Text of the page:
Tue, 11 Oct 2005
I started my PNSQC talk by asking for three volunteers. I handed each a Snickers bar and told them to eat it. After they did, I asked whether they were confident their body would be successful at converting that food into glucose and replenished fat cells. Then I gave them part of the CSS specification. I asked them whether they thought they could be successful at converting that information into a conformant implementation. Unsurprisingly, they thought digestion would work and programming wouldn't. How odd, I said, that digestion and absorption works so much better than the simpler process of programming.
The idea here was to set the stage for an attack on the idea that (1) we can adequately represent the world with words or concepts, and (2) we can transmit understanding by encoding it into words, shooting it over a conduit to another person, and having them decode it into the same understanding.
Things did not go exactly as planned. After I gave them the Snickers bars, I was surprised when they balked and asked me all kinds of questions about eating it. I thought they were deliberately giving me a hard time, but one of them (Jonathan Bach) later told me that he was honestly confused. He said something like, "it would have been much clearer if you'd shown us what you wanted by eating one yourself."
... if I hadn't tried to transmit understanding down the conduit...
... if I'd explained ambiguous words with an example. In a talk about the importance of explaining with examples.
I'm glad Jonathan was clever enough to catch that, because the irony of it all would have forever escaped me.
P.S. It now occurs to me that another problem was that they didn't know why they were to do it. That's something I also covered in the talk: "justify the rules" from the list of tactics. I don't mind not telling them why, since telling them would have spoiled the effect, but not using an example just makes me slap my head.
In a few hours, I'll be giving a presentation at PNSQC. It's on communication between the business experts and the development team. After some audience participation involving Snickers® bars, trapezes, and Silly Putty® (actually, only Snickers bars) and some airy-fairy theorizing, I get down to discussion of 16 tactics. Here they are.
When it comes to teaching programmers and testers about a domain, examples matter more than requirements. It's fine to have statements like "always fill stalls up starting with the lowest number, except for the sand stalls and the bull stall". But when it comes time to be precise about what that means, use examples (aka tests). I think of requirements statements as commentaries on, or annotations of, examples.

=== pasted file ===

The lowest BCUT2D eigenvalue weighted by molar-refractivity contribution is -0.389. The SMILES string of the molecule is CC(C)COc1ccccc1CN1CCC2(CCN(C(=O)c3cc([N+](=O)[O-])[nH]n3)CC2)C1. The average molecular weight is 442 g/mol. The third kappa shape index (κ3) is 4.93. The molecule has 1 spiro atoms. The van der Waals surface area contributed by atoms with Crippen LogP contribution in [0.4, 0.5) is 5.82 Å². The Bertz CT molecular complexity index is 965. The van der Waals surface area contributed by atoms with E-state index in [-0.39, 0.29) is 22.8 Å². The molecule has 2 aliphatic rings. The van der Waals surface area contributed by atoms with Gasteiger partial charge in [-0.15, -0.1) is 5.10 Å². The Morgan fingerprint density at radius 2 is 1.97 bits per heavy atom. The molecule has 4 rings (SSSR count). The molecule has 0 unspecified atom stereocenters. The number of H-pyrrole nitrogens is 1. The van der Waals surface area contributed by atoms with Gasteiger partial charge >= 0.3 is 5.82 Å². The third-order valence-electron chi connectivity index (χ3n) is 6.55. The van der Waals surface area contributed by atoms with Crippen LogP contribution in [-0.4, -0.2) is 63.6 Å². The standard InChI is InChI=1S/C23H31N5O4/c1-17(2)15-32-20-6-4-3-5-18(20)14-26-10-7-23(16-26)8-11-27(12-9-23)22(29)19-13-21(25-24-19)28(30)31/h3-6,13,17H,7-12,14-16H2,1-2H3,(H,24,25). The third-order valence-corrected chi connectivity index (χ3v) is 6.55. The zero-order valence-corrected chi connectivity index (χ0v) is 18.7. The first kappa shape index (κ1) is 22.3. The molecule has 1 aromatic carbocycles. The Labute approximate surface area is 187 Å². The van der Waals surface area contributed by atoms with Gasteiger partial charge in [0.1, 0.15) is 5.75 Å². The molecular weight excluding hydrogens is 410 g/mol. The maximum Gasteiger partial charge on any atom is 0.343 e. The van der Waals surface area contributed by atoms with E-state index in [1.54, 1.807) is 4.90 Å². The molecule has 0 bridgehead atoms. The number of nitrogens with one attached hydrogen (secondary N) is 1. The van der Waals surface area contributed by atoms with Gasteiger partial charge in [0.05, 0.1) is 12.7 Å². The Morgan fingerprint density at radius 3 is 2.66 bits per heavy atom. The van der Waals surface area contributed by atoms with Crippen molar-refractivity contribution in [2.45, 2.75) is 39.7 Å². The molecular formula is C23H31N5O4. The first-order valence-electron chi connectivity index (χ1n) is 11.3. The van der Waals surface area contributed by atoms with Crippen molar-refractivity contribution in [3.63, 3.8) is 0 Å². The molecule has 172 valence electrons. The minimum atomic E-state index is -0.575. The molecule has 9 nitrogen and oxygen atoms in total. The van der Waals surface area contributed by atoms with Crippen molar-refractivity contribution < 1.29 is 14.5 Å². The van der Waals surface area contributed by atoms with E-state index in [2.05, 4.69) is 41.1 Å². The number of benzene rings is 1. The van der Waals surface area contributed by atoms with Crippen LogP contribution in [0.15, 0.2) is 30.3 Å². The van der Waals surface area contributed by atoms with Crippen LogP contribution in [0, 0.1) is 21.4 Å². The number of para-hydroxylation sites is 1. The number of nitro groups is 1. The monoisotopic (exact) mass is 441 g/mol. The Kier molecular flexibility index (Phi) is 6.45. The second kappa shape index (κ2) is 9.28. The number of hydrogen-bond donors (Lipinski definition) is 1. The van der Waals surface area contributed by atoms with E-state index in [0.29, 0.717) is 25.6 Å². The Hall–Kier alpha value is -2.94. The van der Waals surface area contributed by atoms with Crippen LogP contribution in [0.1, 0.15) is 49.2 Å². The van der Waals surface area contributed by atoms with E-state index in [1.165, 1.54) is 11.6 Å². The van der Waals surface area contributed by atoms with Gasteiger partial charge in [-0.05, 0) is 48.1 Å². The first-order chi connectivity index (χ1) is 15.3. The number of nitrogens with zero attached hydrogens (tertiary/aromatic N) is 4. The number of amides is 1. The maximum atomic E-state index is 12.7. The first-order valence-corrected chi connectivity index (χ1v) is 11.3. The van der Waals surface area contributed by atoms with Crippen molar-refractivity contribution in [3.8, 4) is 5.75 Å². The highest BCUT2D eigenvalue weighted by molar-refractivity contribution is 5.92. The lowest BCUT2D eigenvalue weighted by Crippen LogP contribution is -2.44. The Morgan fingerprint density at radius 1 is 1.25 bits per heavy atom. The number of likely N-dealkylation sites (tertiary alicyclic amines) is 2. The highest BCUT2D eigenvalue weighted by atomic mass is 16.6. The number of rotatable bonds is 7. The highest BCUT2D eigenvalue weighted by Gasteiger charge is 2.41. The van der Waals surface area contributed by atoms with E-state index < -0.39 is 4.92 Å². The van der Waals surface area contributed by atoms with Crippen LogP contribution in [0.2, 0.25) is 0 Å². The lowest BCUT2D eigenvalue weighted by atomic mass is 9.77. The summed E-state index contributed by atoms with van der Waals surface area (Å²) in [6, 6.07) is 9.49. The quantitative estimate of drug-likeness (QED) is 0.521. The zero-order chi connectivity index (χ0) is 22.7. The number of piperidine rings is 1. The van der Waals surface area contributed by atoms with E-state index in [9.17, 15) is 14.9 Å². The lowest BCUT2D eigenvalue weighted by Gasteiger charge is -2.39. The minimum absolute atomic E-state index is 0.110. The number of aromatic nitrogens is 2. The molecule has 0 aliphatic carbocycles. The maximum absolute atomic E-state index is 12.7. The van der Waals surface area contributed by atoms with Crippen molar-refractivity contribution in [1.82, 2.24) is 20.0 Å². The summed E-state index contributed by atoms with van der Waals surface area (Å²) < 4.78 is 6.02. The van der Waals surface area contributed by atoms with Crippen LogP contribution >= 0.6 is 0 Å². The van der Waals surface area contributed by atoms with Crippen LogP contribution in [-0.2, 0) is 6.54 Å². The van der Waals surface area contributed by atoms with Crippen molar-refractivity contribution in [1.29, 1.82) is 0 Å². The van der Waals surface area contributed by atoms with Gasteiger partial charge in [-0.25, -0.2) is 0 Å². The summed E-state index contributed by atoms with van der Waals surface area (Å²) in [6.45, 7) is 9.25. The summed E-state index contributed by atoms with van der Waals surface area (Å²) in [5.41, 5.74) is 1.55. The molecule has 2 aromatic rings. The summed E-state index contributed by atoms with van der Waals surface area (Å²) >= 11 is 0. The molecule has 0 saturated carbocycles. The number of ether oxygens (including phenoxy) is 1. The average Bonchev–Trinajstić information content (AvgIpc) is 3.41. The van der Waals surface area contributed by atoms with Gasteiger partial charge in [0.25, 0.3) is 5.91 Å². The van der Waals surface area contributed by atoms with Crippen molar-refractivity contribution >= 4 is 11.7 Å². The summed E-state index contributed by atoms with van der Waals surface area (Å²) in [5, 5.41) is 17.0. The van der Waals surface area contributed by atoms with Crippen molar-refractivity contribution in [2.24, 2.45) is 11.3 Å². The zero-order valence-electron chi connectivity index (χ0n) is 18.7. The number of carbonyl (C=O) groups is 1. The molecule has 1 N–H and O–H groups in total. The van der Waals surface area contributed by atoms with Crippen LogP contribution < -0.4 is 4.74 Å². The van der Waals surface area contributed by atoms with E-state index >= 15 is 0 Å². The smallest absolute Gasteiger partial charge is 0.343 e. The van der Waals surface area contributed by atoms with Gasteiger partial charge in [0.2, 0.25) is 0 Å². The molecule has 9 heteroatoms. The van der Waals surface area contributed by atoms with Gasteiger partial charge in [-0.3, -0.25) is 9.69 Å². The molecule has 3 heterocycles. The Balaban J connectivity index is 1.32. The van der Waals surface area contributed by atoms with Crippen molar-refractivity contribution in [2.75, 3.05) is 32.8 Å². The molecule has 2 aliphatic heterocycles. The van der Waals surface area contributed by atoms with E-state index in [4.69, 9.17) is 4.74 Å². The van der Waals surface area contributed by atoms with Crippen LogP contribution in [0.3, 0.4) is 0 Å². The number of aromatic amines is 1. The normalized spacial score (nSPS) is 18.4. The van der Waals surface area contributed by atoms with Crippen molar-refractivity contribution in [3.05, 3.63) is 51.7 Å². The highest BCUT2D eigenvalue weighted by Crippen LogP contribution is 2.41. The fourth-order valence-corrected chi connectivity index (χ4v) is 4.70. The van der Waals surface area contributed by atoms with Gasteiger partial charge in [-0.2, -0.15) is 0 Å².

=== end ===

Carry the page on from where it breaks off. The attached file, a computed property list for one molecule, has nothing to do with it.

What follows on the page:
It's best to build examples with talk around a whiteboard. There, a business expert explains an example to a small audience of programmers, testers, technical writers, etc. The conversation includes these elements:
In all of this, attend to pacing. The programmers have to learn about the domain. It's easy to overwhelm them with exceptions and special cases while they're still trying to grapple with the basics. So start with basic examples and consider the elaborations once they've demonstrated (through working code) that they're ready for them.
Give the product expert hands-on fast feedback. Anything written down (like examples, tests, or requirements document) puts the reader at one remove from the actual thing. Consider the difference between test-driving a car and reading about a test drive of a car. So quickly implement something for the product owner to look at. That will allow her to correct previous examples and also learn more about how to communicate with the team.
It's also important for everyone to work the product. You don't learn woodworking by looking at examples and listening to someone talking about woodworking. You learn by working wood. The programmers, testers, etc. on a team don't need to become experts in the business domain, but they do need to learn about it (again, so they can make unforced choices well). Having people use the product realistically, especially in pairs, especially with the business expert near, will help them. I recommend exploratory testing techniques. James Bach's site is the best place to learn about them.
I think of the team as building a trading language. This is a language that two cultural groups use to cooperate on a common goal. (See also boundary objects.) In a trading language, the programmers and business expert will both use words like "bond" or "case" -- indeed, it's best if those words are reified in code -- but they will inevitably mean different things by them. It's important to accept that, but also to attend to cases where the different meanings are causing problems. I happen to also think that the business expert should become conversant in the technology domain, just as programmers become conversant in the business domain. That doesn't mean to become a programmer, but it does mean to come to understand enough of the implementation to understand implementation difficulties and opportunities.
Finally, since understanding is built, not simply acquired, it's important to attend to learning through frequent mini-retrospectives. Is the development side of the team learning the domain? Is the business side learning about the implementation? Is the business side learning about the domain? -- I think any project where the business expert doesn't gain new insights into the business is one that's wasted an opportunity. Is everyone on the team learning about communication?